Buying a Home with 10% Down and No PMI by Victoria Alexander
Jan 25, 2020 10% down payment,buying a home,darlene miller,home buyers guide,home buying tips,no pmi,real estate brooklyn,realty collective
A recent NY Times article spoke with our mortgage broker Mark Maimon from Sterling bank about how first time buyers are getting ahead with putting less then 20% down. Some buyers may not have to funds to put more than 10% down but there are some other very sound reasons for choosing to put down less. Here are some of them.
Saving For Renovations – Sometimes buyers who would normally be putting a larger percentage down can avoid needing construction loans by attaining 90% financing and using the funds they would have put toward a larger down payment toward the renovation costs instead.
Low Appraisal – When an appraisal comes in low, a buyer may have the option to finance 90% of the appraised value to avoid the need to come up with additional cash to cover the shortfall.
Opportunity Cost – In a situation where a buyer has investments yielding a higher rate of return than the current mortgage rates, it may be beneficial financially to leave the money invested rather than taking it out for a larger down payment. This is especially true with higher net worth clients.
So how do you overcome a seller’s reluctance to move forward with an offer like this? Here are a couple creative tactics to consider:
Waive/Lower Appraisal Contingency – When a buyer waives their financing contingency or sets an appraisal contingency at an amount less than the purchase price, a seller may be willing to allow the buyer to finance as much as they want to since the buyer won’t have the option to back out of the transaction if the appraisal doesn’t come in high enough to attain 90% financing.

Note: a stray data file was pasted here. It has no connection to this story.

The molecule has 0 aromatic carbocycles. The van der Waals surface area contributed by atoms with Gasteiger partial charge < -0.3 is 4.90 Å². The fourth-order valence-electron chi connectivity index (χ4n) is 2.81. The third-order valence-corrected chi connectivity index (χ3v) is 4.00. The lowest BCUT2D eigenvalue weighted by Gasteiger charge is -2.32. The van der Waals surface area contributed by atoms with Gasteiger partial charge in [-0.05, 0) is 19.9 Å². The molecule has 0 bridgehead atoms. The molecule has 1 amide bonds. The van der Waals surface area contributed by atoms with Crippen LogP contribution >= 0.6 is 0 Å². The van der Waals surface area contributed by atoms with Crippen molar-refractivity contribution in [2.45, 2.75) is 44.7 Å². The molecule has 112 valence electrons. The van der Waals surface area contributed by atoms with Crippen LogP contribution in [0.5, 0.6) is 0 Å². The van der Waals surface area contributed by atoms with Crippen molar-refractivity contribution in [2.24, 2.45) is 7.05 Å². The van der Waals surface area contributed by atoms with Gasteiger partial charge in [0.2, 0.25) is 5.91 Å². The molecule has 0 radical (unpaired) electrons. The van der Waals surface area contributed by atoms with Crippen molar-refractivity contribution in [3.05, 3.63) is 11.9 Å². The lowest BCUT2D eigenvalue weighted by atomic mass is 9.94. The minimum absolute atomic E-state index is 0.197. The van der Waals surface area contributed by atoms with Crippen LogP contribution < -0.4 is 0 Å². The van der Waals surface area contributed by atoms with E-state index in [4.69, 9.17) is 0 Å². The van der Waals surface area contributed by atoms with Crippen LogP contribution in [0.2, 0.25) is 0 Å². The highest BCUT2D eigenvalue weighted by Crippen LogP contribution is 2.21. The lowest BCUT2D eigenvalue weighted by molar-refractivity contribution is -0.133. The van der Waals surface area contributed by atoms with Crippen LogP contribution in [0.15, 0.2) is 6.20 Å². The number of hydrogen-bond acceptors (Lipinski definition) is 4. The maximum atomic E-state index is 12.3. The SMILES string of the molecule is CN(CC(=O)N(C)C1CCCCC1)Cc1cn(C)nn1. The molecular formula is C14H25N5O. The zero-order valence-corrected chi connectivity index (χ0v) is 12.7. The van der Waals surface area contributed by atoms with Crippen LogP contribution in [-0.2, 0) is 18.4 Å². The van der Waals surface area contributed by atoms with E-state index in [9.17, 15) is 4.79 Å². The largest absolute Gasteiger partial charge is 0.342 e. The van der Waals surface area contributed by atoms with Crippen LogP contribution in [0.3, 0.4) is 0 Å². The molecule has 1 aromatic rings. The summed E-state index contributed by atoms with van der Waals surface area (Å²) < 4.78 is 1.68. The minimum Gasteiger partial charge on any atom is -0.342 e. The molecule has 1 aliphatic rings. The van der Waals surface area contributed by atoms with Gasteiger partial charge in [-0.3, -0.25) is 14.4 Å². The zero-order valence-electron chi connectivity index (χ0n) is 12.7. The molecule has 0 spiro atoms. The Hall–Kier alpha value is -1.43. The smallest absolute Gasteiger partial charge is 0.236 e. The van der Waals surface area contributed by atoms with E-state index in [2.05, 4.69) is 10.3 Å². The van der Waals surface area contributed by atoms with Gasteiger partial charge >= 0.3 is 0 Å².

Add Additional Financing Post-Closing – A seller can only try to control what happens on the initial purchase transaction. We have options that allow a buyer to take out the additional financing up to 90% after closing. This also applies to all-cash buyers who prefer not to liquidate investments and want to take out financing to replenish the funds they used from their investment accounts. So if a seller won’t let a buyer finance as much as they want to at the initial purchase, then we can do it right afterwards when the seller is out of the picture.
We work closely with Mark to help buyers facing these challenges. The mortgage market is constantly changing and that is why having the right team (your lawyer, mortgage broker and real estate agent !) are so important to making you competitive in this market. I hate seeing people avoid exploring purchasing a home because they can’t get the down payment together! Start the discussion by using this rent vs own calculator The Times has created.
So you can stop paying your landlord and start building equity!
You can reach out to Mark Maimon to talk more about the options.